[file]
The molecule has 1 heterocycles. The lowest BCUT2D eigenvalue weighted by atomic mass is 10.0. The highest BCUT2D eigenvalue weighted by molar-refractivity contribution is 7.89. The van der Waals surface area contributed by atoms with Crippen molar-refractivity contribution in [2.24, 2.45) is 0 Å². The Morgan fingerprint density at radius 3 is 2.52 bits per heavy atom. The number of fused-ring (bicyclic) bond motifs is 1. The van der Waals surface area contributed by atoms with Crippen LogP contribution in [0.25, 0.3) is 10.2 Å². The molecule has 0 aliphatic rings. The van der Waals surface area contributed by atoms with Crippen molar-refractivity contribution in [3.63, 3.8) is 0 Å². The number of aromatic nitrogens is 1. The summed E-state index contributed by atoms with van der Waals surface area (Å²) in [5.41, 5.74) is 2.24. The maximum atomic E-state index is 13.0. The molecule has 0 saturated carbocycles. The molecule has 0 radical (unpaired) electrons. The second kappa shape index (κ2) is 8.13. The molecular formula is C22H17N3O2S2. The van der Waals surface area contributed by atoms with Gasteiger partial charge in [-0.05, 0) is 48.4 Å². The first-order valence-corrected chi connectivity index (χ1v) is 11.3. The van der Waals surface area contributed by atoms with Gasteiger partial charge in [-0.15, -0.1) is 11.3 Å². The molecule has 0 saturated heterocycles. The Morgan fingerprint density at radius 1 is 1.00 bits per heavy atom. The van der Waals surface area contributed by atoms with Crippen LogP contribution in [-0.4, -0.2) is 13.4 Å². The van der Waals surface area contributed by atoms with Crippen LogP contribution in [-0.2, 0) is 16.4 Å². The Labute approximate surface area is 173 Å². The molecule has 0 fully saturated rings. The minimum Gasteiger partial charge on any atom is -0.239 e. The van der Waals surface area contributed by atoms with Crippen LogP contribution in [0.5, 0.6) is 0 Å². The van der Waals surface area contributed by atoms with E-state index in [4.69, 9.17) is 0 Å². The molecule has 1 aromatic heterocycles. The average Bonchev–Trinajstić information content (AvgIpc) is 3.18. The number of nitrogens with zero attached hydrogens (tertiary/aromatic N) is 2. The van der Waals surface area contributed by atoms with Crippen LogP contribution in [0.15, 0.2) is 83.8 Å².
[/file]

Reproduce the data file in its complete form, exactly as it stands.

The molecule has 1 heterocycles. The lowest BCUT2D eigenvalue weighted by atomic mass is 10.0. The highest BCUT2D eigenvalue weighted by molar-refractivity contribution is 7.89. The van der Waals surface area contributed by atoms with Crippen molar-refractivity contribution in [2.24, 2.45) is 0 Å². The Morgan fingerprint density at radius 3 is 2.52 bits per heavy atom. The number of fused-ring (bicyclic) bond motifs is 1. The van der Waals surface area contributed by atoms with Crippen LogP contribution in [0.25, 0.3) is 10.2 Å². The molecule has 0 aliphatic rings. The van der Waals surface area contributed by atoms with Crippen molar-refractivity contribution in [3.63, 3.8) is 0 Å². The number of aromatic nitrogens is 1. The summed E-state index contributed by atoms with van der Waals surface area (Å²) in [5.41, 5.74) is 2.24. The maximum atomic E-state index is 13.0. The molecule has 0 saturated carbocycles. The molecule has 0 radical (unpaired) electrons. The second kappa shape index (κ2) is 8.13. The molecular formula is C22H17N3O2S2. The van der Waals surface area contributed by atoms with Gasteiger partial charge in [-0.05, 0) is 48.4 Å². The first-order valence-corrected chi connectivity index (χ1v) is 11.3. The van der Waals surface area contributed by atoms with Gasteiger partial charge in [-0.15, -0.1) is 11.3 Å². The molecule has 0 saturated heterocycles. The Morgan fingerprint density at radius 1 is 1.00 bits per heavy atom. The van der Waals surface area contributed by atoms with Crippen LogP contribution in [-0.4, -0.2) is 13.4 Å². The van der Waals surface area contributed by atoms with Crippen LogP contribution in [-0.2, 0) is 16.4 Å². The Labute approximate surface area is 173 Å². The molecule has 0 fully saturated rings. The minimum Gasteiger partial charge on any atom is -0.239 e. The van der Waals surface area contributed by atoms with Crippen LogP contribution in [0.5, 0.6) is 0 Å². The van der Waals surface area contributed by atoms with E-state index in [4.69, 9.17) is 0 Å². The molecule has 1 aromatic heterocycles. The average Bonchev–Trinajstić information content (AvgIpc) is 3.18. The number of nitrogens with zero attached hydrogens (tertiary/aromatic N) is 2. The van der Waals surface area contributed by atoms with Crippen LogP contribution in [0.15, 0.2) is 83.8 Å².